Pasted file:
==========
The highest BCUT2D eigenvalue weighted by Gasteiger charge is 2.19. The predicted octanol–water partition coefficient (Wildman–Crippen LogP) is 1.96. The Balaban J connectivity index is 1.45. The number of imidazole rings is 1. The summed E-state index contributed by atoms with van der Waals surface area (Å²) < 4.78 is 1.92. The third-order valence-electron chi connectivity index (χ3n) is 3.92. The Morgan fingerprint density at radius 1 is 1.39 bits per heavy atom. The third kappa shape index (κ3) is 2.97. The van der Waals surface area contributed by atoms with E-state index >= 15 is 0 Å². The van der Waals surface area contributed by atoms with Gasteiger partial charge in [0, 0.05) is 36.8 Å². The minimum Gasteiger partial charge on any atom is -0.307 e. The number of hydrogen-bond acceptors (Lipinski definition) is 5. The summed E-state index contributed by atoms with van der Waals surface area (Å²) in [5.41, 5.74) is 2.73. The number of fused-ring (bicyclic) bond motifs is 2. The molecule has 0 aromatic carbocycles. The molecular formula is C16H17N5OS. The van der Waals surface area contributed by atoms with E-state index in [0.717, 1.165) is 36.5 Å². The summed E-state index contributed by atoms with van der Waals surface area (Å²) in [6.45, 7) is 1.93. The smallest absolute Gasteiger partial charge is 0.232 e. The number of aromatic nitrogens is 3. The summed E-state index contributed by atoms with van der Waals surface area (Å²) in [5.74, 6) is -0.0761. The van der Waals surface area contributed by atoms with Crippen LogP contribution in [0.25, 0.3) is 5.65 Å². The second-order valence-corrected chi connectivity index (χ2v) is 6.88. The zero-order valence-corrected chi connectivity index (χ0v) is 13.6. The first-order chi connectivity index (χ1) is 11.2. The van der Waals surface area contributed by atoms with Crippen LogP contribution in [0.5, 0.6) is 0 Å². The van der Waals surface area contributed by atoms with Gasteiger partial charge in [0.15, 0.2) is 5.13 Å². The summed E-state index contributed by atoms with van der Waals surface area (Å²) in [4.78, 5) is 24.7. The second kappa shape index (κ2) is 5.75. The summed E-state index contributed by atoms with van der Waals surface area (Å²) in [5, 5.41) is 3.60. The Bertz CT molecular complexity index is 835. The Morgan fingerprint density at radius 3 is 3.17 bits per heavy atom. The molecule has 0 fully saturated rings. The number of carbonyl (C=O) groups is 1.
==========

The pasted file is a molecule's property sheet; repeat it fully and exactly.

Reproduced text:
The highest BCUT2D eigenvalue weighted by Gasteiger charge is 2.19. The predicted octanol–water partition coefficient (Wildman–Crippen LogP) is 1.96. The Balaban J connectivity index is 1.45. The number of imidazole rings is 1. The summed E-state index contributed by atoms with van der Waals surface area (Å²) < 4.78 is 1.92. The third-order valence-electron chi connectivity index (χ3n) is 3.92. The Morgan fingerprint density at radius 1 is 1.39 bits per heavy atom. The third kappa shape index (κ3) is 2.97. The van der Waals surface area contributed by atoms with E-state index >= 15 is 0 Å². The van der Waals surface area contributed by atoms with Gasteiger partial charge in [0, 0.05) is 36.8 Å². The minimum Gasteiger partial charge on any atom is -0.307 e. The number of hydrogen-bond acceptors (Lipinski definition) is 5. The summed E-state index contributed by atoms with van der Waals surface area (Å²) in [5.41, 5.74) is 2.73. The number of fused-ring (bicyclic) bond motifs is 2. The molecule has 0 aromatic carbocycles. The molecular formula is C16H17N5OS. The van der Waals surface area contributed by atoms with E-state index in [0.717, 1.165) is 36.5 Å². The summed E-state index contributed by atoms with van der Waals surface area (Å²) in [6.45, 7) is 1.93. The smallest absolute Gasteiger partial charge is 0.232 e. The number of aromatic nitrogens is 3. The summed E-state index contributed by atoms with van der Waals surface area (Å²) in [5.74, 6) is -0.0761. The van der Waals surface area contributed by atoms with Crippen LogP contribution in [0.25, 0.3) is 5.65 Å². The second-order valence-corrected chi connectivity index (χ2v) is 6.88. The zero-order valence-corrected chi connectivity index (χ0v) is 13.6. The first-order chi connectivity index (χ1) is 11.2. The van der Waals surface area contributed by atoms with Crippen LogP contribution in [0.5, 0.6) is 0 Å². The van der Waals surface area contributed by atoms with Gasteiger partial charge in [0.15, 0.2) is 5.13 Å². The summed E-state index contributed by atoms with van der Waals surface area (Å²) in [4.78, 5) is 24.7. The second kappa shape index (κ2) is 5.75. The summed E-state index contributed by atoms with van der Waals surface area (Å²) in [5, 5.41) is 3.60. The Bertz CT molecular complexity index is 835. The Morgan fingerprint density at radius 3 is 3.17 bits per heavy atom. The molecule has 0 fully saturated rings. The number of carbonyl (C=O) groups is 1.